The Patriot Game (book)
The Patriot Game: National Dreams and Political Realities is a book originally published in 1986 by British-American author Peter Brimelow. It was later re-released in 1988 under the title The Patriot Game: Canada and the Canadian Question Revisited.
The book consists of Brimelow's self-described attempt to "provide a general theory of Canada," the country in which he had lived and worked for several years in the 1970s. In it, he consciously echoes the comments of 19th century author Goldwin Smith in his book Canada and the Canadian Question and argues that modern Canada is largely a farce, an unnatural country without a clear guiding purpose or reason for existence.
Brimelow attributes that to the decline of English Canadian imperial nationalism, common during the Victorian times and the first decades of the 20th century but subsequently removed from the national consciousness in the post-World War II ea. In the place of this old form of nationalism, he writes that Canada has come to be dominated by the partisan nationalism of the Liberal Party of Canada that seeks to redefine Canadian values according to its own political philosophy.
Brimelow is also harshly critical of Quebec's role in modern Canada, and expresses support for Quebec separatism, arguing that there is no rational basis for keeping the French-speaking province in an overwhelmingly English-speaking state. He criticizes Liberal leader Pierre Trudeau for introducing bilingualism, which he portrays as an ill-conceived scheme which has created a new bilingual class of governing elites and kept the vast majority of English-speaking Canadians virtually disenfranchised.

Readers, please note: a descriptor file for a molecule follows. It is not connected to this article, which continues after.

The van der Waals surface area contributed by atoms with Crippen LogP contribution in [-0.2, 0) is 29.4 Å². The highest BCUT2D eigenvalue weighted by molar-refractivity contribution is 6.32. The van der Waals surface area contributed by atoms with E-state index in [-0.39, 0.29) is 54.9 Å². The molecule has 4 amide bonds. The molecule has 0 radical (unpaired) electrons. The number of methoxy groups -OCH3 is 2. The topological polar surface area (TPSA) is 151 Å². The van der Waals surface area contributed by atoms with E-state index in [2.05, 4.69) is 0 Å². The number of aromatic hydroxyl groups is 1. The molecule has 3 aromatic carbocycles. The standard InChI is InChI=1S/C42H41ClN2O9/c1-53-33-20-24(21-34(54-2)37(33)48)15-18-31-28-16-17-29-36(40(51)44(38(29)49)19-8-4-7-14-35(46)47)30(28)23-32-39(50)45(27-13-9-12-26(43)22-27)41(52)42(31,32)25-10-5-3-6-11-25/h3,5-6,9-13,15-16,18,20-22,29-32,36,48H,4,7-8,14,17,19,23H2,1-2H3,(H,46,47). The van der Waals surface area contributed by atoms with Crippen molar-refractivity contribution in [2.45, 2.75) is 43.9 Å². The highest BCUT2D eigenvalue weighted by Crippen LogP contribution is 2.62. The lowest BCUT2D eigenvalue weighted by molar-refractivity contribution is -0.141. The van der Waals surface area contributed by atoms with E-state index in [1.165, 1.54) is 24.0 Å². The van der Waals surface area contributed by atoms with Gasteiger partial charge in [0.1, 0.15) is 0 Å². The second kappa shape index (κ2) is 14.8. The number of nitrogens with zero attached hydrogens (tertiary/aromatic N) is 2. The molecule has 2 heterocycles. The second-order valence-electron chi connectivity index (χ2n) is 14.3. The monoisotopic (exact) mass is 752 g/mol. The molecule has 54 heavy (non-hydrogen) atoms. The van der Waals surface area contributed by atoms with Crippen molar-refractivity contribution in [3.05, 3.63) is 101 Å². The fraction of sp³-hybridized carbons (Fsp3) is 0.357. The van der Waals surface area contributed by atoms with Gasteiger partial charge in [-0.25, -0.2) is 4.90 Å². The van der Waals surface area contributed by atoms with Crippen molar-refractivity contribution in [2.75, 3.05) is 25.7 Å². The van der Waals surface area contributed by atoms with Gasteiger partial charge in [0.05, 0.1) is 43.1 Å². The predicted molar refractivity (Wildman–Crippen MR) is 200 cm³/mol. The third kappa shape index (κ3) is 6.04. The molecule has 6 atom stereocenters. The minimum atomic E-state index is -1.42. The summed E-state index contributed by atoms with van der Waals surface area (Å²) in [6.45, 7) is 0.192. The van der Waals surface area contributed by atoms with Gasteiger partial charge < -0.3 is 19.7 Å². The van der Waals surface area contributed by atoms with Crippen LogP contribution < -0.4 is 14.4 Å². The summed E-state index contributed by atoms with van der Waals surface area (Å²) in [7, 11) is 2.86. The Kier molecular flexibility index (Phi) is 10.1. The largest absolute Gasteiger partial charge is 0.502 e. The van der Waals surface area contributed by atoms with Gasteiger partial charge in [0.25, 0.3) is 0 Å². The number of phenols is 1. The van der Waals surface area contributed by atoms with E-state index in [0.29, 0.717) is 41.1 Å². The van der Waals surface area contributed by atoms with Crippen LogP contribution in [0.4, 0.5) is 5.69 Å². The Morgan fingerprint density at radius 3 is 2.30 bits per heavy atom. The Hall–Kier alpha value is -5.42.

The book is notable in that it successfully predicted two of the major shakeups of the Canadian political system that occurred in the 1990s. Arguing that the political status quo of the 1980s was inherently unstable, Brimelow predicted that sooner or later Canada would see the rise of two new federal political parties, one a right-wing, western-based one, and the other a Quebec-based separatist one. That indeed proved to happen with the rise of the Reform Party and the Bloc Québécois, both of which captured a great number of parliamentary seats in the 1993 federal election.
Brimelow also predicted that western Canadian separatism was likely to emerge as a vibrant political force in the coming decades, but this prediction has not yet shown signs of coming true. Instead, Western Canadians led by the prime minister, Stephen Harper, have dominated the federal Conservative Party and won the 2006, 2008, and 2011 federal elections.
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